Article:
back to top

Why Aren’t Mechanical Watches More Advanced?

Nikoloz K. from Moscow, Russia asks:

Dear aBlogtoWatch! (in fact i like aBlogtoRead more, but i guess it suits the content better)… What might be a reason that mechanical watches have not developed much, if any, in terms of replacing the balance wheel? There are numerous watch complications but the balance wheel escapement concept remains the same. I mean what could be harder to invent and produce then a minute repeater but still no replacement for balance wheel mechanism. Of course, not that I have something against balance wheel and hair spring movement concept but it would be fun to see many other escapement options. Seiko has invented Spring drive (that is quartz crystals oscillating) but it’s hardly noticeable in watch industry… Thank you.

One person on team aBlogtoWatch says: I think the reasons may be two-fold. One practical and one aesthetic. The main reason I can think of would be size. We know there are alternative regulating organs for timepieces, like large clock pendulums for example, but there is nothing that is comparably accurate within the space constraints of a wrist watch.

The balance and hairspring design is remarkably efficient for its size and easily adjusted compared to other systems that may be developed. Whilst there have been developments in the hairspring like the Breguet overcoil, silicon hair springs, or the latest design developments from Breguet, the overall concept has yet to be bettered.

Why Aren't Mechanical Watches More Advanced? Ask Us Anything

It pays to bear in mind that for everyday wear the tolerances from mechanical watches (-4 +6 Chronometer, -3 +10 normal mechanical watches) are satisfactory and extreme levels of accuracy are not normally required for normal use.

Quartz has given us accuracy in a practical format, but many people feel it rather lacking in soul or technical mastery. Which leads on to my second point. There is something aesthetically pleasing about watching a hairspring breathing through a glass caseback. It shows the watch is not just a jumble of circuits and coils, but it has a life and beat of it’s own.

You may get a more accurate regulating organ in the form of quartz (or even hybrids like the Seiko Spring Drive), but you don’t get that blend of acceptable day-to-day accuracy and also the level of technical mastery and beauty that a hairspring and balance allows. Some brands have recognized this to such a degree that they have introduced one hertz models which show the beat of time perfectly and still maintain a high level of accuracy.

Another says: I agree with my colleague above and would like to reiterate that mechanical watches stopped being state-of-the-art over 50 years ago. Quartz is far more accurate so putting lots of money in to incremental improvements in mechanical movement technology wasn’t a priority for anyone in a long time. The biggest improvement in the last 100 years in mechanical watches is the Co-Axial escapement by George Daniels, but that still uses a traditional balance wheel. Today some brands like De Bethune and Omega produce totally silicon balance wheels, but overall the concept is the same. To preserve the “beating heart” of a mechanical watch this element is retained and tweaked as much as possible. It is a very clever system to be honest. For those who need quartz level accuracy, then they have tons of options available.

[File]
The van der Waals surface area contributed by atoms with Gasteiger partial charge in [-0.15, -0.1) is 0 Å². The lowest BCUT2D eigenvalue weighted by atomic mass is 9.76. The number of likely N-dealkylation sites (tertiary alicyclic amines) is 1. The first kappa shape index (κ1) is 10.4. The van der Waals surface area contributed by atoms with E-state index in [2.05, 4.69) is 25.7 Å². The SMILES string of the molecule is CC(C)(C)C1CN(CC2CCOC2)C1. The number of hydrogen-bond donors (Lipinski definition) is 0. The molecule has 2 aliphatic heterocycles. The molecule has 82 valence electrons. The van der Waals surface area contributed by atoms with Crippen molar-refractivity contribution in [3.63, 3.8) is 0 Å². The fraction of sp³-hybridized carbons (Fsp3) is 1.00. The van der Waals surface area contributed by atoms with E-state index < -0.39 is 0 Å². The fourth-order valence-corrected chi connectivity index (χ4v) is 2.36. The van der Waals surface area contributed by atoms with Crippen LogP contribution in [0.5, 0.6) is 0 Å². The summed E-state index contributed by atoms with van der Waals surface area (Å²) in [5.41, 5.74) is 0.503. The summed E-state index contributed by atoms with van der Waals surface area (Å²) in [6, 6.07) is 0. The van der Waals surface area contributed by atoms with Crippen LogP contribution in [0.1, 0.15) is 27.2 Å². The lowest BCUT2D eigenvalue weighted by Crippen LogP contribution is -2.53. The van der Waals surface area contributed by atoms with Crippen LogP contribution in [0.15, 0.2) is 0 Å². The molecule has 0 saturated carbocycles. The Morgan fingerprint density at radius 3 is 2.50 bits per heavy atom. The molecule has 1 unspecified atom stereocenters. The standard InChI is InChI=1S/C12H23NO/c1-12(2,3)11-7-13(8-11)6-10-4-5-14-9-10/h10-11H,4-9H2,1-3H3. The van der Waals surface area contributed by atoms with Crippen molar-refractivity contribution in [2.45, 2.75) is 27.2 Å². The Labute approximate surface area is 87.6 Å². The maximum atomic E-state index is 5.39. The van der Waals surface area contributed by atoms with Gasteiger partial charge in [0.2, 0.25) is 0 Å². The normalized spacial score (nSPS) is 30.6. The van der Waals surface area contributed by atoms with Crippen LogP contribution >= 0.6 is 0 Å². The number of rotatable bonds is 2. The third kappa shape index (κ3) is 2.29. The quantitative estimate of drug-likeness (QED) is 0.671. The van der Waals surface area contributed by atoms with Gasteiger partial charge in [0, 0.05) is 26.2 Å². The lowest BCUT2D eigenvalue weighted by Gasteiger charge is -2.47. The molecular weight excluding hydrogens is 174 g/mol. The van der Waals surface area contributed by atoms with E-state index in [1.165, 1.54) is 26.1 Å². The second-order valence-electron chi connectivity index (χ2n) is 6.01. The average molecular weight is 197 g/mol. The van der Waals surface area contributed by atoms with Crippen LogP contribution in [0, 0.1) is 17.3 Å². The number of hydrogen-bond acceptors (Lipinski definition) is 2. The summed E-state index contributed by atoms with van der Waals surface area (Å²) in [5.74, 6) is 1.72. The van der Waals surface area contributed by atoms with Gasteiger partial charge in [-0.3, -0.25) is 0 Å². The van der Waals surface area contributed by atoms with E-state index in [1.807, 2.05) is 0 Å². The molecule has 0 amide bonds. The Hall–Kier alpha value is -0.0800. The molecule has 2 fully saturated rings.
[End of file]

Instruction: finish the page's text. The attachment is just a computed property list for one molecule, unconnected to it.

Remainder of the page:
We choose a few questions each week and publish them. Want to ask the aBlogtoWatch team a question? We want to hear from you »

About the Author

The world's most popular blog about watches, with news, reviews, watch buying guides for men's and women's watches, industry information, commentary and discussion.

Watch Brands

Previous Post What Happens To Watches Reviewed On aBlogtoWatch? 5 years ago by aBlogtoWatch
Next Post How Do I Fix Weak Lume On My Vintage Watch? 5 yearsago byaBlogtoWatch



Disqus Debug thread_id: 3992268763

  • Ulysses31

    An extension to this question might be – why aren’t balance wheels smaller?  We’ve seen watches that have a huge balance wheel and a slow beat, but wouldn’t it be easier to create a more accurate hi-beat movement with a smaller/lighter wheel that oscillates faster?  It would use less energy to keep it running too.

  • David 52

    Ulysses, there are watches like the Zenith “El Primero” that oscillate at higher frequencies. the problem is wear in the high beat watches. The higher beat does create a much faster wearing of the balance staff. So there are drawbacks to the fast beat watches. Tag Heuer is trying to develop a magnetic escapment and ballane wheel with virtually no wear. Cartier has devloped a watch with a vacume inside the case that allows for very little drag from the air. There are other escapments out there just none quite as simple and pleasing to the eye and Ear for that matter.

  • DG Cayse

    Good question – one that I have had asked me many times over the last few years.
    While the basics have remained fairly constant, there have been many significant advances in materials used in the mechanical watch process.
    IMO, it is here that some of the most important advances have been made.
    Of course, in some of the more esoteric boutique marques there has been some far reaching changes in the mechanical movements – however these are such a miniscule segment as to barely raise a blip on the radar. But they are there.

  • Marcos Caetano

    smaller balance wheels which rotate at a higher velocity exist already, the problem pertaining to a higher rotation speed is the overall wear of the mechanism and a shorter turnover period for services; which is why watch brands do not produce watches which vibrate over 36000. on a side note, parmigiani has just conceptualized a silicon watch which vibrates around 75000.